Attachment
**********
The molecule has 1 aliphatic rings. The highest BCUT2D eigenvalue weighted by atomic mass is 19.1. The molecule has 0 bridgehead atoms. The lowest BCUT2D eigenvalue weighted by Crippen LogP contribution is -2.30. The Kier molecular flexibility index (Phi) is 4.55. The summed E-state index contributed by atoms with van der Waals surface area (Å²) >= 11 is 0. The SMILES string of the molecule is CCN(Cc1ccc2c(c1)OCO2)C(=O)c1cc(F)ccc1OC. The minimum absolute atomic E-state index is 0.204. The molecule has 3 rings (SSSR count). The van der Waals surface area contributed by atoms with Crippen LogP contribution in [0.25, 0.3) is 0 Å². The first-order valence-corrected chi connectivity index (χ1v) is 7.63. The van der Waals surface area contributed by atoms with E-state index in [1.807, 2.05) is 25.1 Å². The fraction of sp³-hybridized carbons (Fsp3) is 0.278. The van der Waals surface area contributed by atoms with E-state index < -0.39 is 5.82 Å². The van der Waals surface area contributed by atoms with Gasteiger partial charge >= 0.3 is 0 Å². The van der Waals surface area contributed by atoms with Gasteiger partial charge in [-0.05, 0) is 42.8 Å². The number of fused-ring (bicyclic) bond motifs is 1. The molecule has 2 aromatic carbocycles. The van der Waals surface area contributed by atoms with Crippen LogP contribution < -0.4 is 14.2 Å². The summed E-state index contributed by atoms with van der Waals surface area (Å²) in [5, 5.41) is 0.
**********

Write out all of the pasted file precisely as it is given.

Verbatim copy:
The molecule has 1 aliphatic rings. The highest BCUT2D eigenvalue weighted by atomic mass is 19.1. The molecule has 0 bridgehead atoms. The lowest BCUT2D eigenvalue weighted by Crippen LogP contribution is -2.30. The Kier molecular flexibility index (Phi) is 4.55. The summed E-state index contributed by atoms with van der Waals surface area (Å²) >= 11 is 0. The SMILES string of the molecule is CCN(Cc1ccc2c(c1)OCO2)C(=O)c1cc(F)ccc1OC. The minimum absolute atomic E-state index is 0.204. The molecule has 3 rings (SSSR count). The van der Waals surface area contributed by atoms with Crippen LogP contribution in [0.25, 0.3) is 0 Å². The first-order valence-corrected chi connectivity index (χ1v) is 7.63. The van der Waals surface area contributed by atoms with E-state index in [1.807, 2.05) is 25.1 Å². The fraction of sp³-hybridized carbons (Fsp3) is 0.278. The van der Waals surface area contributed by atoms with E-state index < -0.39 is 5.82 Å². The van der Waals surface area contributed by atoms with Gasteiger partial charge >= 0.3 is 0 Å². The van der Waals surface area contributed by atoms with Gasteiger partial charge in [-0.05, 0) is 42.8 Å². The number of fused-ring (bicyclic) bond motifs is 1. The molecule has 2 aromatic carbocycles. The van der Waals surface area contributed by atoms with Crippen LogP contribution < -0.4 is 14.2 Å². The summed E-state index contributed by atoms with van der Waals surface area (Å²) in [5, 5.41) is 0.